Wednesday, 19 December 2007

Honey and mustard glazed gammon

I love Sunday roast dinners. It is a tradition that I have come to embrace wholeheartedly. I love the significance of it being a family meal where everyone could sit down together and have a good slow lunch while catching up on the week's happenings. When we have Sunday lunch at the in-laws, that's often a case of catching up on the past few months. A roast dinner also invariably means plenty of leftovers for lunches and dinners the next few days.

The Sunday roast is a traditional British and Irish main meal served on Sundays (usually around noon) and consisting of roasted meat together with potatoes and vegetables as accompaniments. Each meat has its own special sauce to go with it too:

Roast beef - horseradish sauce
Roast pork/gammon - apple sauce
Roast lamb - mint sauce
Roast chicken/turkey - bread sauce, cranberry sauce

We had roast gammon on Sunday, which I cooked with a honey and mustard glaze. I forgot to take a photo of the joint as it came out of the oven, but here's how it looked (from BBC Good Food Magazine), more or less... except smaller since it was just for the two of us!

Clockwise from left: honey and mustard gammon slices, mashed potato, roast parsnips, carrots, brussel sprouts and apple sauce, drizzled with a generous amount of gravy.

Roast gammon dinner

750g gammon joint
2 tsp wholegrain mustard
1 tbsp clear honey
Some whole cloves to decorate (optional)

1. Put the gammon joint into a large bowl or pan, cover with cold water and leave to soak for 12-24 hours. Change the water at least once so it doesn't sit in salty water. Drain and pat dry.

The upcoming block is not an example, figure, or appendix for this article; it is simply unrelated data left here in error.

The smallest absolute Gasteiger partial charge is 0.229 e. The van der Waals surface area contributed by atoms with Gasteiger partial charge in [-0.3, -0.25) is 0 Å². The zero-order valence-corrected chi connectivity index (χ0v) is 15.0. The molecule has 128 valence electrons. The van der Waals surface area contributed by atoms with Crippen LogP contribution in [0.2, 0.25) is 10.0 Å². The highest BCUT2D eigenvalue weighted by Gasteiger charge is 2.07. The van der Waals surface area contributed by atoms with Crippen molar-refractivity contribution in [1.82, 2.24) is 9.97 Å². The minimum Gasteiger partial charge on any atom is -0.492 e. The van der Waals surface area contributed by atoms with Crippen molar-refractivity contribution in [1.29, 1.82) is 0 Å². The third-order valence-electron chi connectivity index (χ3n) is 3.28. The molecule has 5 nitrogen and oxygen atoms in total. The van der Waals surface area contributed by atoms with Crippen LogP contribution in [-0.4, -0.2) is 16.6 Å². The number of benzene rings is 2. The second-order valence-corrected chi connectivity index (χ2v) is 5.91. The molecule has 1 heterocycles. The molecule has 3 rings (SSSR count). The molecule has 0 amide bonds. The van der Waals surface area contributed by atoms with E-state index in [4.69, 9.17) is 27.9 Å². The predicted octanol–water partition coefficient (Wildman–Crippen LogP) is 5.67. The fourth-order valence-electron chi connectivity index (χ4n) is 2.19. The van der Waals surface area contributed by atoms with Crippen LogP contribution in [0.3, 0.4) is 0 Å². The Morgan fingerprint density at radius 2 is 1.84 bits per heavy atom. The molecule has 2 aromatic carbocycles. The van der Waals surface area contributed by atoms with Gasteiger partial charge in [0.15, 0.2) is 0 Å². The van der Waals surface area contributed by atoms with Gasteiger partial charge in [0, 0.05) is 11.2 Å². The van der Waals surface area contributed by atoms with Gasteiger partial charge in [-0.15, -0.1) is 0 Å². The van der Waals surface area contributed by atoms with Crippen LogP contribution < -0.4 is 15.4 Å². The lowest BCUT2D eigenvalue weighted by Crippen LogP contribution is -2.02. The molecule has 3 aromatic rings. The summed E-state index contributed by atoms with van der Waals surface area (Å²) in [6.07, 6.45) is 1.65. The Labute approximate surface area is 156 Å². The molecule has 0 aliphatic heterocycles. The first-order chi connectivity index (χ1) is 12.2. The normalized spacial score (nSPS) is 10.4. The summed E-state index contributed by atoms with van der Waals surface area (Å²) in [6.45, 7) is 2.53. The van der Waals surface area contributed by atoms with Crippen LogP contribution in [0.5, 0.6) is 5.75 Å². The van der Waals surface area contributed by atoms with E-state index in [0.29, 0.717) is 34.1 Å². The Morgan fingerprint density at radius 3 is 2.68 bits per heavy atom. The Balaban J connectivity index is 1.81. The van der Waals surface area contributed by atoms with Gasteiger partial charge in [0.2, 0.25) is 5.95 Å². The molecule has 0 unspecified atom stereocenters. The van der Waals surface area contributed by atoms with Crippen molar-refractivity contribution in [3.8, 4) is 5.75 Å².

2. Set the oven to 200°C/gas 6. Sit the gammon joint in the middle of a roasting tray lined with a large sheet of foil. Bring the foil up around the gammon and seal the edges, forming a loose wrapping around the gammon. Roast for 50 minutes.
3. Remove the gammon from the oven and open up that foil. Drain off all the juices and reserve them for gravy. Cut and peel away the skin (if any; taking care as it is hot). With the tip of a sharp knife, score the fat with parallel lines first in one direction and then at an angle to it, to cover the joint in a pattern of diamonds. Mix the mustard and honey together and smear thickly all over the layer of fat. Push a clove into the centre of each diamond.
4. Return the joint to the oven for a final 20-25 minutes or until richly browned and glazed. If you are serving the joint hot, let it rest in a warm place for 20-30 minutes before carving. For cold gammon, leave it to cool in its own time. Serve with apple sauce and the usual accompanients.

Note: Gammon as you buy it, is too salty to eat. Time permitting, soak the gammon in cold water for 24 hours. If you haven't got the time or have forgotten, the second best option is to put the joint into a large saucepan, cover with water and bring up to the boil. Simmer for 5 minutes, then take out the gammon joint and throw the salty water away.


Kevin said...

Nice looking gammon dinner. The honey and mustard glaze sounds good.

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